Inside the house, there are three charpais (beds) sitting close to each other, shelves on the walls are empty, the blue and brown-coloured paint is peeling off.
"I don't even remember the last time we got the house painted," said Hasim.
As I asked Hasim where Junaid spent most of his time in the house, he asked me to follow him. "Watch your head, the door is small, the passage quite tight, you might hurt yourself," cautioned his brother.
Behind a brown door was Junaid's own room. Inside his room, there was a black bag kept on the floor — it has all of Junaid's books.
There is one brown handbag, which he always carried with himself when he travelled to Nuh, along with one steel suitcase in which he kept all his belongings in the Nuh madarsa. It seems as if the room has not been cleaned since the last two years.
"You are right, we don't come into this room often as we still believe that Junaid lives here. We haven't disposed of anything which belonged to Junaid," said Hasim.
There are books which are safely stored in Junaid’s room, a notebook in which he had written 'Faizan Mukhtar'. Hasim looks at it now, “Faizan was his friend in Nuh’s madarsa. We don’t know much about him...,” says Qasim, his elder brother. His books, mostly the holy Quran and reference books on it, are kept in a black bag, while what he wrote is stored safely inside a box stationed on a shelf.
“When Junaid would get some time for himself, he would go through English dictionaries to learn new words,” adds Qasim.
Junaid's books. His view to the world. (Photo: Via author)
The room still has his clothes hanging from a rope.
“He liked wearing pure white and that too, kurta and pajama. We are Muslims, all of us do take non-vegetarian food — but Junaid prefered vegetables. Yet, those people killed him, saying that he is a Muslim and eats cow meat,” said Hasim.
"We are true Muslims and don't indulge in all these acts — what our Hindu brothers don't like, we also don't have," said Qasim.
Still there: His family has not touched his room, his clothes and books are placed around as always. (Photo: Via author)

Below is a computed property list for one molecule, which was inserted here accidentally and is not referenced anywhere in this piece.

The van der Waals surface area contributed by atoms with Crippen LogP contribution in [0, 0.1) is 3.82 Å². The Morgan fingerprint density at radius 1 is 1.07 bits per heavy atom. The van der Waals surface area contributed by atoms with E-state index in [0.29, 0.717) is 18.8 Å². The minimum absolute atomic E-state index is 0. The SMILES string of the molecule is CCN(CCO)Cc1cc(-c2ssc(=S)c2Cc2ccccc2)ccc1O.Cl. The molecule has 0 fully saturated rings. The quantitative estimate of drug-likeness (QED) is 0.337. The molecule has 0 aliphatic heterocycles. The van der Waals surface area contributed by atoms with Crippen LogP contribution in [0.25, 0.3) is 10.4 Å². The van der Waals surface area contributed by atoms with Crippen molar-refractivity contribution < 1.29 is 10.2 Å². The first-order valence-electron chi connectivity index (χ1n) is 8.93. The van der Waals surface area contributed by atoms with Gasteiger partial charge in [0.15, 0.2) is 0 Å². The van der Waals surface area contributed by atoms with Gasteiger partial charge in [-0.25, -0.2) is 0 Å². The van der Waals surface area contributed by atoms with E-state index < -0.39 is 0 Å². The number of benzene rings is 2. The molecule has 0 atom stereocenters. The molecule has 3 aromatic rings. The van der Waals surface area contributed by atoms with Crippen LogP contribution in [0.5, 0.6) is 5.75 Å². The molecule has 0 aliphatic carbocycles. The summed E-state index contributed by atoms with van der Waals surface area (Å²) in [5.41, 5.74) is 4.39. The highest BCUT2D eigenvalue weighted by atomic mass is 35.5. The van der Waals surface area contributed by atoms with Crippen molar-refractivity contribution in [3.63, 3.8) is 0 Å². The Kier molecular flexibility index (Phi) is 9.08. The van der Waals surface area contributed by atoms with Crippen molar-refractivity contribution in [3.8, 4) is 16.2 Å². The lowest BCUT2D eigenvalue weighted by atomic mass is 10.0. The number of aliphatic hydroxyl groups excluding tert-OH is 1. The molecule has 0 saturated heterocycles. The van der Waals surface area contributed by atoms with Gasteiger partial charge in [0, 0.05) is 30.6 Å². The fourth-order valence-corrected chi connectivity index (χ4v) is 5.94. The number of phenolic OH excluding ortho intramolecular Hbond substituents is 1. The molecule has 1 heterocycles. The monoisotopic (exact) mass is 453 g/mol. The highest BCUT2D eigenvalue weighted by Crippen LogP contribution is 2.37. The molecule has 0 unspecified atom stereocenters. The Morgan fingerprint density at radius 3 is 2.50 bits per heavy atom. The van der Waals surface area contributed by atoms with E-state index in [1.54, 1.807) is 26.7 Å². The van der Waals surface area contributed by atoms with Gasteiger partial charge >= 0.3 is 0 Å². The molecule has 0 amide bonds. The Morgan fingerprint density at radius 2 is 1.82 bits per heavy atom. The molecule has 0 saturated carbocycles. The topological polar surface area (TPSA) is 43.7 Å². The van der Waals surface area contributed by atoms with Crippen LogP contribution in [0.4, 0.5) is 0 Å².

Junaid’s father Jalaludeen was a driver but after this traumatic incident, he left his job. “The fear of being killed surrounds all of us. We actually fear daylight more than night as Junaid was killed in broad daylight and no one came to help us out. I cried for help, people stood there in a circle — no one said anything. The accused fled from the spot without anyone even trying to nab them. Our family lives in constant fear of being lynched... The moment anyone goes out of the house, we call them after every 15 minutes to ensure they are safe,” said Hasim.
Today, he is the only earning member in his family, getting Rs 7,000 per month as an Imam.
The family had me sit in their drawing room, carefully shutting the windows and doors.
“We are psychologically terrified — none of us steps out of our house without two to three people escorting us,” said Shakir. The government has provided a police officer to guard the family 24x7. That afternoon though, the police officer had apparently taken a few hours break and gone to relax at a nearby police chowki.
The family lives a humble life. They have now cut themselves off from the outside world so much that they don’t even have a TV set.
“This was a decision taken by our abbu and we can’t say anything to him,” said Qasim.
There is no source of entertainment thus not only for Junaid's family, but for 90% of the Muslims who reside in Khandawali — no one has a television set. "Our elders say, TV will distract us and this is a decision which everyone living in the village respects," said Hasim.